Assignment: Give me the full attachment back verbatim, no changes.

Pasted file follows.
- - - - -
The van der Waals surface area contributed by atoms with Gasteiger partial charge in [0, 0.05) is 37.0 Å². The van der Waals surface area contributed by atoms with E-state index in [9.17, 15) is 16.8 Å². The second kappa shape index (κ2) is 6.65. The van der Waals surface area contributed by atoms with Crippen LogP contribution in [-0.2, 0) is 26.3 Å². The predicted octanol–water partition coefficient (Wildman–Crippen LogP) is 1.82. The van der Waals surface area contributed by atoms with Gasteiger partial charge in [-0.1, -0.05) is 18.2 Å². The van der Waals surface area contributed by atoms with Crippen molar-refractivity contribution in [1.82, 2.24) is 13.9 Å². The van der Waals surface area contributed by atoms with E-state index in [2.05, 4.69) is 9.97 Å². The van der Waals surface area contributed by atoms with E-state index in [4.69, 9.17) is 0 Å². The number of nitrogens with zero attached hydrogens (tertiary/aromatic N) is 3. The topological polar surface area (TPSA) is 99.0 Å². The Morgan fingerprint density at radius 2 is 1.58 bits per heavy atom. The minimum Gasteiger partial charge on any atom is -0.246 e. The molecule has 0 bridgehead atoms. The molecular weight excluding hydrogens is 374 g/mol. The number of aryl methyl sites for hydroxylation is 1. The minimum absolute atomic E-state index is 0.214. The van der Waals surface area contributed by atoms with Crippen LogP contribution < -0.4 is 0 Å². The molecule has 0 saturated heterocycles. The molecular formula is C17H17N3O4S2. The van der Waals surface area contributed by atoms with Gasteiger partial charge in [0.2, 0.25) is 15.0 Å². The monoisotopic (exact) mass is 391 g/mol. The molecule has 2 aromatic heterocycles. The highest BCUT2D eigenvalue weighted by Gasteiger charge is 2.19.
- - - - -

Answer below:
The van der Waals surface area contributed by atoms with Gasteiger partial charge in [0, 0.05) is 37.0 Å². The van der Waals surface area contributed by atoms with E-state index in [9.17, 15) is 16.8 Å². The second kappa shape index (κ2) is 6.65. The van der Waals surface area contributed by atoms with Crippen LogP contribution in [-0.2, 0) is 26.3 Å². The predicted octanol–water partition coefficient (Wildman–Crippen LogP) is 1.82. The van der Waals surface area contributed by atoms with Gasteiger partial charge in [-0.1, -0.05) is 18.2 Å². The van der Waals surface area contributed by atoms with Crippen molar-refractivity contribution in [1.82, 2.24) is 13.9 Å². The van der Waals surface area contributed by atoms with E-state index in [2.05, 4.69) is 9.97 Å². The van der Waals surface area contributed by atoms with E-state index in [4.69, 9.17) is 0 Å². The number of nitrogens with zero attached hydrogens (tertiary/aromatic N) is 3. The topological polar surface area (TPSA) is 99.0 Å². The Morgan fingerprint density at radius 2 is 1.58 bits per heavy atom. The minimum Gasteiger partial charge on any atom is -0.246 e. The molecule has 0 bridgehead atoms. The molecular weight excluding hydrogens is 374 g/mol. The number of aryl methyl sites for hydroxylation is 1. The minimum absolute atomic E-state index is 0.214. The van der Waals surface area contributed by atoms with Crippen LogP contribution < -0.4 is 0 Å². The molecule has 0 saturated heterocycles. The molecular formula is C17H17N3O4S2. The van der Waals surface area contributed by atoms with Gasteiger partial charge in [0.2, 0.25) is 15.0 Å². The monoisotopic (exact) mass is 391 g/mol. The molecule has 2 aromatic heterocycles. The highest BCUT2D eigenvalue weighted by Gasteiger charge is 2.19.